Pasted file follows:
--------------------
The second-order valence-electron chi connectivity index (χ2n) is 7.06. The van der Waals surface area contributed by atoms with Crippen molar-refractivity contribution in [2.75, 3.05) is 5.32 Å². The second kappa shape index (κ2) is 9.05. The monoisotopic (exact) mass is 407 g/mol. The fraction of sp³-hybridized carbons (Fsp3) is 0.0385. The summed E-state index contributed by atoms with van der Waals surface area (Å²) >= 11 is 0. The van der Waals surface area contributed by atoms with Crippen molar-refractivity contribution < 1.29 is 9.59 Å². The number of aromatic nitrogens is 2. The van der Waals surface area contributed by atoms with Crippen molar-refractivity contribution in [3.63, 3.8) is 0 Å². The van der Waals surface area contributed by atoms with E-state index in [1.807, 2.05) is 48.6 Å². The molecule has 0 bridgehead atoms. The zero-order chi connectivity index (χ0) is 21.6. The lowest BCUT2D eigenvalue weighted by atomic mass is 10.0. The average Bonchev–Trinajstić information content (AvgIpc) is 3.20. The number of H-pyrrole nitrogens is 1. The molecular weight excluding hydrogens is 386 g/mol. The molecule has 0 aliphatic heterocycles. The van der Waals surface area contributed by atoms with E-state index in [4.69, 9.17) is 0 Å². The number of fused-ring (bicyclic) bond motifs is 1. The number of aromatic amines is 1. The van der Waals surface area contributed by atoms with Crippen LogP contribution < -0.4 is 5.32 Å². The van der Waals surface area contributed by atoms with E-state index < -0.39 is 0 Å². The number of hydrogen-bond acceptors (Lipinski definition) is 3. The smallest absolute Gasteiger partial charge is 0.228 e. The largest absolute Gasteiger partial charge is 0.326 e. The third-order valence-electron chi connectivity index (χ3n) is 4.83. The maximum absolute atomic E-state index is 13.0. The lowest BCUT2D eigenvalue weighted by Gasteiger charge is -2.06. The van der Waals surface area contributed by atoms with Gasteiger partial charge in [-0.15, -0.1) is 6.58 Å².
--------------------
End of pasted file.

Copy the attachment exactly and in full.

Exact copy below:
The second-order valence-electron chi connectivity index (χ2n) is 7.06. The van der Waals surface area contributed by atoms with Crippen molar-refractivity contribution in [2.75, 3.05) is 5.32 Å². The second kappa shape index (κ2) is 9.05. The monoisotopic (exact) mass is 407 g/mol. The fraction of sp³-hybridized carbons (Fsp3) is 0.0385. The summed E-state index contributed by atoms with van der Waals surface area (Å²) >= 11 is 0. The van der Waals surface area contributed by atoms with Crippen molar-refractivity contribution < 1.29 is 9.59 Å². The number of aromatic nitrogens is 2. The van der Waals surface area contributed by atoms with Crippen molar-refractivity contribution in [3.63, 3.8) is 0 Å². The van der Waals surface area contributed by atoms with E-state index in [1.807, 2.05) is 48.6 Å². The molecule has 0 bridgehead atoms. The zero-order chi connectivity index (χ0) is 21.6. The lowest BCUT2D eigenvalue weighted by atomic mass is 10.0. The average Bonchev–Trinajstić information content (AvgIpc) is 3.20. The number of H-pyrrole nitrogens is 1. The molecular weight excluding hydrogens is 386 g/mol. The molecule has 0 aliphatic heterocycles. The van der Waals surface area contributed by atoms with E-state index in [4.69, 9.17) is 0 Å². The number of fused-ring (bicyclic) bond motifs is 1. The number of aromatic amines is 1. The van der Waals surface area contributed by atoms with Crippen LogP contribution < -0.4 is 5.32 Å². The van der Waals surface area contributed by atoms with E-state index < -0.39 is 0 Å². The number of hydrogen-bond acceptors (Lipinski definition) is 3. The smallest absolute Gasteiger partial charge is 0.228 e. The largest absolute Gasteiger partial charge is 0.326 e. The third-order valence-electron chi connectivity index (χ3n) is 4.83. The maximum absolute atomic E-state index is 13.0. The lowest BCUT2D eigenvalue weighted by Gasteiger charge is -2.06. The van der Waals surface area contributed by atoms with Gasteiger partial charge in [-0.15, -0.1) is 6.58 Å².